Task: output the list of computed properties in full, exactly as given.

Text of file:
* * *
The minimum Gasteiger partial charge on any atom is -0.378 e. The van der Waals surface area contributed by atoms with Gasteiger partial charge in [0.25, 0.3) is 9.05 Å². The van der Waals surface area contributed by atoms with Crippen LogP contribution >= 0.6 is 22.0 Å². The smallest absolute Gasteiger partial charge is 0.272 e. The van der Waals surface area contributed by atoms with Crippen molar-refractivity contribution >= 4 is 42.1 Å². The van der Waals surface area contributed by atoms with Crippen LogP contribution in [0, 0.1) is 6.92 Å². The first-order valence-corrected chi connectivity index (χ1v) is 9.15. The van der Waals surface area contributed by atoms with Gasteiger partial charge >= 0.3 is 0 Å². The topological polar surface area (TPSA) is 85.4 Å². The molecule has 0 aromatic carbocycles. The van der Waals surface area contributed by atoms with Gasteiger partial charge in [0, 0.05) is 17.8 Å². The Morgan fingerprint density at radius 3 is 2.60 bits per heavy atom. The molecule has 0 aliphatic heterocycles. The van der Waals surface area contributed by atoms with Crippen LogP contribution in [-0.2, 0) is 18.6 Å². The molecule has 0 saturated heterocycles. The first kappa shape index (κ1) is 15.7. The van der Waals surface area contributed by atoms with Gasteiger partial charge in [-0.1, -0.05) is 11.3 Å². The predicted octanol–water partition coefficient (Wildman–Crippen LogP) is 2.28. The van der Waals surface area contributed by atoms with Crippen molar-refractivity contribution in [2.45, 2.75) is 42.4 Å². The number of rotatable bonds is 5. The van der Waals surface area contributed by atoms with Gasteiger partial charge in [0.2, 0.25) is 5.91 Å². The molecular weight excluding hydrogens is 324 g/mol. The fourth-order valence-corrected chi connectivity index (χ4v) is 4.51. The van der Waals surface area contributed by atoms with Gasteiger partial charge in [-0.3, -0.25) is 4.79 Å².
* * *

The minimum Gasteiger partial charge on any atom is -0.378 e. The van der Waals surface area contributed by atoms with Gasteiger partial charge in [0.25, 0.3) is 9.05 Å². The van der Waals surface area contributed by atoms with Crippen LogP contribution >= 0.6 is 22.0 Å². The smallest absolute Gasteiger partial charge is 0.272 e. The van der Waals surface area contributed by atoms with Crippen molar-refractivity contribution >= 4 is 42.1 Å². The van der Waals surface area contributed by atoms with Crippen LogP contribution in [0, 0.1) is 6.92 Å². The first-order valence-corrected chi connectivity index (χ1v) is 9.15. The van der Waals surface area contributed by atoms with Gasteiger partial charge >= 0.3 is 0 Å². The topological polar surface area (TPSA) is 85.4 Å². The molecule has 0 aromatic carbocycles. The van der Waals surface area contributed by atoms with Gasteiger partial charge in [0, 0.05) is 17.8 Å². The Morgan fingerprint density at radius 3 is 2.60 bits per heavy atom. The molecule has 0 aliphatic heterocycles. The van der Waals surface area contributed by atoms with Crippen LogP contribution in [-0.2, 0) is 18.6 Å². The molecule has 0 saturated heterocycles. The first kappa shape index (κ1) is 15.7. The van der Waals surface area contributed by atoms with Gasteiger partial charge in [-0.1, -0.05) is 11.3 Å². The predicted octanol–water partition coefficient (Wildman–Crippen LogP) is 2.28. The van der Waals surface area contributed by atoms with Crippen molar-refractivity contribution in [2.45, 2.75) is 42.4 Å². The number of rotatable bonds is 5. The van der Waals surface area contributed by atoms with Gasteiger partial charge in [0.2, 0.25) is 5.91 Å². The molecular weight excluding hydrogens is 324 g/mol. The fourth-order valence-corrected chi connectivity index (χ4v) is 4.51. The van der Waals surface area contributed by atoms with Gasteiger partial charge in [-0.3, -0.25) is 4.79 Å².